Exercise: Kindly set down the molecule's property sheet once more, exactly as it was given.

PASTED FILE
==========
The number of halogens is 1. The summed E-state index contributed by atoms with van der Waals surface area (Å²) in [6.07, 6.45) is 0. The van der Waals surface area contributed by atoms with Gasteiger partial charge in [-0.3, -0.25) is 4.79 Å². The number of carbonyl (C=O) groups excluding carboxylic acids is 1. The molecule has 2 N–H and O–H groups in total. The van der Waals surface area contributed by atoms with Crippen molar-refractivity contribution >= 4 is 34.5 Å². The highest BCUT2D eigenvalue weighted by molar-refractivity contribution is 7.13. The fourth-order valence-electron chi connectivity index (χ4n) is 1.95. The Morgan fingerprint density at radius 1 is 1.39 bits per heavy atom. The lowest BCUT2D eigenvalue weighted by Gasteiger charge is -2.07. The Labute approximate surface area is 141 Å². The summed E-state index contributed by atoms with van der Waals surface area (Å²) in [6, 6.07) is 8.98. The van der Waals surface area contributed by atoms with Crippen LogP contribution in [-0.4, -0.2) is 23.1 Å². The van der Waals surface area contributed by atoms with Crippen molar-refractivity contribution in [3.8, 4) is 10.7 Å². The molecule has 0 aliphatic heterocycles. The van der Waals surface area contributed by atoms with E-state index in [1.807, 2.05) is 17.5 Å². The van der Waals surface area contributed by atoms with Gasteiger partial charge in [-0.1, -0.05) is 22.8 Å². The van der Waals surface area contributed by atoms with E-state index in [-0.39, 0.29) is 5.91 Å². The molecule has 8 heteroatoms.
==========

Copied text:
The number of halogens is 1. The summed E-state index contributed by atoms with van der Waals surface area (Å²) in [6.07, 6.45) is 0. The van der Waals surface area contributed by atoms with Gasteiger partial charge in [-0.3, -0.25) is 4.79 Å². The number of carbonyl (C=O) groups excluding carboxylic acids is 1. The molecule has 2 N–H and O–H groups in total. The van der Waals surface area contributed by atoms with Crippen molar-refractivity contribution >= 4 is 34.5 Å². The highest BCUT2D eigenvalue weighted by molar-refractivity contribution is 7.13. The fourth-order valence-electron chi connectivity index (χ4n) is 1.95. The Morgan fingerprint density at radius 1 is 1.39 bits per heavy atom. The lowest BCUT2D eigenvalue weighted by Gasteiger charge is -2.07. The Labute approximate surface area is 141 Å². The summed E-state index contributed by atoms with van der Waals surface area (Å²) in [6, 6.07) is 8.98. The van der Waals surface area contributed by atoms with Crippen LogP contribution in [-0.4, -0.2) is 23.1 Å². The van der Waals surface area contributed by atoms with Crippen molar-refractivity contribution in [3.8, 4) is 10.7 Å². The molecule has 0 aliphatic heterocycles. The van der Waals surface area contributed by atoms with E-state index in [1.807, 2.05) is 17.5 Å². The van der Waals surface area contributed by atoms with Gasteiger partial charge in [-0.1, -0.05) is 22.8 Å². The van der Waals surface area contributed by atoms with E-state index in [-0.39, 0.29) is 5.91 Å². The molecule has 8 heteroatoms.